We head into 2018 following an eventful 2017, including a Ministerial reshuffle and the shake-up of Federal Parliament due to the citizenship fiasco late in the year.

While it is impossible to predict exactly what is on the cards for Australia’s political landscape in 2018, we do have some clues as to what’s in store in the area of workplace relations policy.

AMMA’s policy team is keeping an eye on the following key pieces of workplace relations legislation which remained before Parliament at the end of last year:

With the Fair Work Amendment (Repeal of 4 Yearly Reviews and Other Measures) Bill 2017 not having passed before the FWC was due to commence its next 4 yearly review of modern awards (1 January 2018), FWC President Ross determined to delay the commencement of the next review. It is now not likely to commence before 2019 – after the current review has been completed and parties have been given an opportunity to consider how the recently reviewed modern awards are operating in practice.

AMMA’s key concern is for the introduction of a public interest test for union mergers, which includes consideration of the merging organisations’ history of compliance with Australia’s workplace laws.

In the lead up to Christmas we saw further examples of unashamed lawlessness by the CFMEU and its officials, at the cost of the taxpayer. The CFMEU and two of its officials were fined $242,000 for deliberately disrupting work on the $4.3 billion taxpayer funded regional rail project in Victoria.

In the Federal Court’s decision, Justice Tracey said the case ‘falls into a pattern of repeated disregard for the law’.

“The penalties, available under the Act, and imposed by the court, have not been sufficient to persuade the union and its officials to obey the law,” Justice Tracey said.

AMMA continues to encourage our parliamentarians to protect Australia’s public interest and pass this Bill as a priority in 2018.

We also know that the following issues will remain high on the agenda during 2018:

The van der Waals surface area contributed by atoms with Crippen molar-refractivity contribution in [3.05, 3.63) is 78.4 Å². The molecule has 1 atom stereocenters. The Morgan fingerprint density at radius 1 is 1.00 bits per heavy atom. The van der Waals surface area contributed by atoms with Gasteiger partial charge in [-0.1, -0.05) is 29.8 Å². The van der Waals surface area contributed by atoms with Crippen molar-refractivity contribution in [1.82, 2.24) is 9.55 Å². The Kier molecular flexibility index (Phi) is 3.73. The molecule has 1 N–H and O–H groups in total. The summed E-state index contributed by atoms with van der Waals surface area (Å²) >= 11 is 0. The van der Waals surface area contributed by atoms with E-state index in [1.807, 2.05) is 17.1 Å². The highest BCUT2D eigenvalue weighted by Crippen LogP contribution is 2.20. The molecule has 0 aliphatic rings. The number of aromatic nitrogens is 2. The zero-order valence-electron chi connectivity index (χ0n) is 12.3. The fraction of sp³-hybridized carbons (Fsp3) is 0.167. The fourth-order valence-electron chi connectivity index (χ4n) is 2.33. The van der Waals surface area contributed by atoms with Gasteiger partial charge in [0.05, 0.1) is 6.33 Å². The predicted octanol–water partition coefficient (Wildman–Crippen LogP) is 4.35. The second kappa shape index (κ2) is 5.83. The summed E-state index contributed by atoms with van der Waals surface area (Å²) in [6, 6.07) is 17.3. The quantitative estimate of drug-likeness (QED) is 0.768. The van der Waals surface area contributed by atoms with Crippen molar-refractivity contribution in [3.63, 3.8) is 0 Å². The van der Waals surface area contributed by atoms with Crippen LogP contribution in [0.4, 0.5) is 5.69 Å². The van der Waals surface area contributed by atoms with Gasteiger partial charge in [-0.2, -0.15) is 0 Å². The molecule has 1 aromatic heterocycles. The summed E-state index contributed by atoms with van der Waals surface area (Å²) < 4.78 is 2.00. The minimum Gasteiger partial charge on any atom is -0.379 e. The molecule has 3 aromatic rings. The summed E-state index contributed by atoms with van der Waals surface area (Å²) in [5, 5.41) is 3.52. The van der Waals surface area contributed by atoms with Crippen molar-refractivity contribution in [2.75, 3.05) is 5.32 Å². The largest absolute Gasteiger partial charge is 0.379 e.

• Labour Hire Licensing – legislation is set to commence in Queensland and South Australia, with legislation in Victoria likely to pass early in the New Year. AMMA is continuing our efforts to ensure that the regulation in this space does not encroach into legitimate contracting and other commercial arrangements not traditionally thought of as labour hire.
  • Skilled Migration – the next update to the Short-term Skilled Occupation List and the Medium and Long-term Strategic Skills List will occur in January, with a regular review of the lists every six months.
  • Modern Slavery in Supply Chains Reporting Requirement – legislation to introduce a modern slavery in supply chains reporting requirement is expected be introduced in the first half of 2018.
  • Greenfields Agreements – recommendations from the Review of the Greenfields Provisions of the Fair Work Amendment Act 2015 are likely to be made known early in the year, following the Review’s completion in November 2017.
  • Future of Work – the Select Committee on the Future of Work and Workers is inquiring into the impact of technological and other change on the future of work and workers in Australia. Submissions are due by the end of January and the Committee is to report by 21 June 2018.
  • FIFO in Queensland – the Strong and Sustainable Resource Communities Act 2017 will commence in March 2018, impacting 100 per cent FIFO workforce arrangements on operational large resource projects which have a nearby regional community. In preparation for commencement, the Office of the Coordinator-General is seeking feedback on the draft Social Impact Assessment Guideline by 6 February 2018.

AMMA’s fortnightly News Update will provide further detail and opportunities for member input as developments occur in each of these areas of workplace policy during the first quarter of 2018.

Our dedicated policy team looks forward to proactively representing members’ interests in these areas and many more throughout the year. For more information on these issues or any other workplace policy matter, contact [email protected].